Temporal trends in geographic clines of chum salmon reproductive traits associated with global warming and hatchery programmes.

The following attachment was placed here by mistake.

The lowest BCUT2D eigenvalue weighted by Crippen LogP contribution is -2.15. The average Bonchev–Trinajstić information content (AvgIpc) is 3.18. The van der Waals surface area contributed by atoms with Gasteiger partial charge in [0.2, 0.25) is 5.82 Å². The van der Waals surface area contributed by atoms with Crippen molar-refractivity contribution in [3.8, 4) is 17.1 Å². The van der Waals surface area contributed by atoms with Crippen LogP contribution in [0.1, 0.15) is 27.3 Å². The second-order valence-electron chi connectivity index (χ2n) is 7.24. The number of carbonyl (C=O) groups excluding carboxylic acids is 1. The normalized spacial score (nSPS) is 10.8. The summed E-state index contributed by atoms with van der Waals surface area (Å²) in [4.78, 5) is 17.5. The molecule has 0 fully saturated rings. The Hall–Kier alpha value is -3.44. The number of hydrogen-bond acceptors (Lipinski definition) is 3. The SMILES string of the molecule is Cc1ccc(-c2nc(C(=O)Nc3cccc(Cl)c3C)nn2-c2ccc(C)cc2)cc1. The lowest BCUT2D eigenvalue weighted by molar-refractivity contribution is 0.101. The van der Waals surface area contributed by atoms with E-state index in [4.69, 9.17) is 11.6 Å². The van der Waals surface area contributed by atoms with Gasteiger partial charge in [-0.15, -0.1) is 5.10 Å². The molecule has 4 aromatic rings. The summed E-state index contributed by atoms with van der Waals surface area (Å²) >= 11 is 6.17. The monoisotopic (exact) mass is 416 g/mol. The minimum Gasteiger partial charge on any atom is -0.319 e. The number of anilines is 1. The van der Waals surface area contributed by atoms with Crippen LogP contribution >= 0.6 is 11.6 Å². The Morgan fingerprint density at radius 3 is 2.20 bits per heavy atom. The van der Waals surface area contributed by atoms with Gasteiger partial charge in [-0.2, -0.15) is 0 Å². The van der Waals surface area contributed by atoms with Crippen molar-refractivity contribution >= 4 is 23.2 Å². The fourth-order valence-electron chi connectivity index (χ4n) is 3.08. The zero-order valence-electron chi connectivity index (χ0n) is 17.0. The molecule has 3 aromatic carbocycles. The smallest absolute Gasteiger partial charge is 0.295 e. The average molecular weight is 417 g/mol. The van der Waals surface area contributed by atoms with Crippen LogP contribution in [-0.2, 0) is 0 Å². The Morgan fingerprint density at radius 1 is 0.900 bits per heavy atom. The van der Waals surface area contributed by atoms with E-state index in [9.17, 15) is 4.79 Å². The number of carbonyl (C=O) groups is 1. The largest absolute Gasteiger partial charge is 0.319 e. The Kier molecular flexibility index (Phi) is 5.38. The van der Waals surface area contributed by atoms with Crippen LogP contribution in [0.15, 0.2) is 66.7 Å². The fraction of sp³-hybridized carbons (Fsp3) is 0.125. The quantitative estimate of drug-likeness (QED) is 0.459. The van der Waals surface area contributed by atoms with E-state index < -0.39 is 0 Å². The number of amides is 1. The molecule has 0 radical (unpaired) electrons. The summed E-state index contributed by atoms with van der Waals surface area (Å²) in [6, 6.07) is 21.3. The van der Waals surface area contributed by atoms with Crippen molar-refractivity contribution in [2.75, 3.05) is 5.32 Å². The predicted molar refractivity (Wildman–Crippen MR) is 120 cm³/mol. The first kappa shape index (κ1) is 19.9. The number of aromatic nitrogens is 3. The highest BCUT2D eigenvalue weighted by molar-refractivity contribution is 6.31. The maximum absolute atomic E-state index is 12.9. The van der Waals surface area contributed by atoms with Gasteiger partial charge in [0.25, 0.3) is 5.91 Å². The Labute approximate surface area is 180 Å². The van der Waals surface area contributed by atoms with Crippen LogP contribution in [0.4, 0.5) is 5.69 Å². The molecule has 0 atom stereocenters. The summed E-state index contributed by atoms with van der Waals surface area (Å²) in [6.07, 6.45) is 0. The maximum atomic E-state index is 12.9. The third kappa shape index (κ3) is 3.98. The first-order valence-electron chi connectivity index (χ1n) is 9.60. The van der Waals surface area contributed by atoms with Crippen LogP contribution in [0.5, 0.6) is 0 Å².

Geographic clines in life-history traits are often recognized as adaptations to the associated transitional environments. As life-history traits evolve in response to anthropogenic processes, these geographic clines can change over time. The geographic and temporal trends of reproductive traits in Japanese chum salmon Oncorhynchus keta were analysed. Data were collected from 23 rivers located between 36° and 45° north latitude and 136° and 146° east longitude from 1994 to 2010. We confirmed the geographic clines of reproductive traits: relative gonad weight increased in more northeasterly locations, and females had fewer, but larger, eggs in more northeasterly locations after standardization by body size. The geographic clines changed over the years. The northeastward geographic trend of increasing gonad weight became more pronounced over time. Temporal trends towards smaller but more numerous eggs were evident, especially in northeasterly locations. Under natural and sexual selection, gonadal investment should be constrained by the energetic demands of the cost of migration, particularly in southwesterly locations (which are farthest from the feeding grounds), and by breeding competition during natural reproduction. In addition, females should have fewer but larger eggs owing to a constraint on growth opportunities for their offspring in more northeasterly regions of Japan, which are colder and have less available food. However, global warming may mitigate this constraint on growth opportunities in northeastern Japan by increasing river water temperatures. Moreover, we consider that relaxation of the effects of natural and sexual selection on intense breeding competition and early growth conditions has occurred through domestication selection by hatchery programmes. These may have caused temporal shifts in geographic clines. We should consider several co-occurring anthropogenic impacts on natural and sexual selection when evaluating the life-history traits of organisms. For the sustainable use of biological resources, maintaining geographically adapted life-history traits during adaptation to climate change is essential. Therefore, the conservation of wild salmon populations formed by natural selection is preferable to the stocking of hatchery-reared fry.